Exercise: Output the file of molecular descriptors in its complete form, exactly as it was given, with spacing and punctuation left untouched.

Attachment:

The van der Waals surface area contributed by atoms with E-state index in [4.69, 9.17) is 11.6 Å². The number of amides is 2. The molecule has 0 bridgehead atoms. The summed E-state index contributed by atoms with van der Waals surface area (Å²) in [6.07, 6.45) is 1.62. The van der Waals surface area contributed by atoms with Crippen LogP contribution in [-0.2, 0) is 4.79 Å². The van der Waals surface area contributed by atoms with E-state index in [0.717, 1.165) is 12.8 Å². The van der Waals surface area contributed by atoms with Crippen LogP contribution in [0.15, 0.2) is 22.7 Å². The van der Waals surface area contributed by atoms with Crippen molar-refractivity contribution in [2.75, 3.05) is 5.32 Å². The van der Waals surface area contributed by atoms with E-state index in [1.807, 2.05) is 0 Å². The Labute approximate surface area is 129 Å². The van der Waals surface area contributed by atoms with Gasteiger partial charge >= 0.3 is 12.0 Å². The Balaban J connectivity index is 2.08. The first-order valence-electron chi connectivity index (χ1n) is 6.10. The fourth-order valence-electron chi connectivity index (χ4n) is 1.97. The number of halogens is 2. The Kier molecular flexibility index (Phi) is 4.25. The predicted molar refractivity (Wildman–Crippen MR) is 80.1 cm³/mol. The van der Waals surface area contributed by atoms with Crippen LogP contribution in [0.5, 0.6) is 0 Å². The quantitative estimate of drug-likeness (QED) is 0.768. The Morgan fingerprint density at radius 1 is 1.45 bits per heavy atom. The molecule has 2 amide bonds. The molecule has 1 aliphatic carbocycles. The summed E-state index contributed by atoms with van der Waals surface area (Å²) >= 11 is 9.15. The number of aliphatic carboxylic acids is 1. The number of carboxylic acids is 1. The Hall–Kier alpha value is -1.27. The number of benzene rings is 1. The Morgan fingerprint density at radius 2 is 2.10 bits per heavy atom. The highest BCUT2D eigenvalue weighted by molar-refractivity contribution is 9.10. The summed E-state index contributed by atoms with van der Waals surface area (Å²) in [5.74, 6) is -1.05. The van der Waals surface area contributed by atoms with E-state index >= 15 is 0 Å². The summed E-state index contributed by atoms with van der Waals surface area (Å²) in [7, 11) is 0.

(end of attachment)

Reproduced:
The van der Waals surface area contributed by atoms with E-state index in [4.69, 9.17) is 11.6 Å². The number of amides is 2. The molecule has 0 bridgehead atoms. The summed E-state index contributed by atoms with van der Waals surface area (Å²) in [6.07, 6.45) is 1.62. The van der Waals surface area contributed by atoms with Crippen LogP contribution in [-0.2, 0) is 4.79 Å². The van der Waals surface area contributed by atoms with E-state index in [0.717, 1.165) is 12.8 Å². The van der Waals surface area contributed by atoms with Crippen LogP contribution in [0.15, 0.2) is 22.7 Å². The van der Waals surface area contributed by atoms with Crippen molar-refractivity contribution in [2.75, 3.05) is 5.32 Å². The van der Waals surface area contributed by atoms with E-state index in [1.807, 2.05) is 0 Å². The Labute approximate surface area is 129 Å². The van der Waals surface area contributed by atoms with Gasteiger partial charge >= 0.3 is 12.0 Å². The Balaban J connectivity index is 2.08. The first-order valence-electron chi connectivity index (χ1n) is 6.10. The fourth-order valence-electron chi connectivity index (χ4n) is 1.97. The number of halogens is 2. The Kier molecular flexibility index (Phi) is 4.25. The predicted molar refractivity (Wildman–Crippen MR) is 80.1 cm³/mol. The van der Waals surface area contributed by atoms with Crippen LogP contribution in [0.5, 0.6) is 0 Å². The quantitative estimate of drug-likeness (QED) is 0.768. The Morgan fingerprint density at radius 1 is 1.45 bits per heavy atom. The molecule has 2 amide bonds. The molecule has 1 aliphatic carbocycles. The summed E-state index contributed by atoms with van der Waals surface area (Å²) >= 11 is 9.15. The number of aliphatic carboxylic acids is 1. The number of carboxylic acids is 1. The Hall–Kier alpha value is -1.27. The number of benzene rings is 1. The Morgan fingerprint density at radius 2 is 2.10 bits per heavy atom. The highest BCUT2D eigenvalue weighted by molar-refractivity contribution is 9.10. The summed E-state index contributed by atoms with van der Waals surface area (Å²) in [5.74, 6) is -1.05. The van der Waals surface area contributed by atoms with E-state index >= 15 is 0 Å². The summed E-state index contributed by atoms with van der Waals surface area (Å²) in [7, 11) is 0.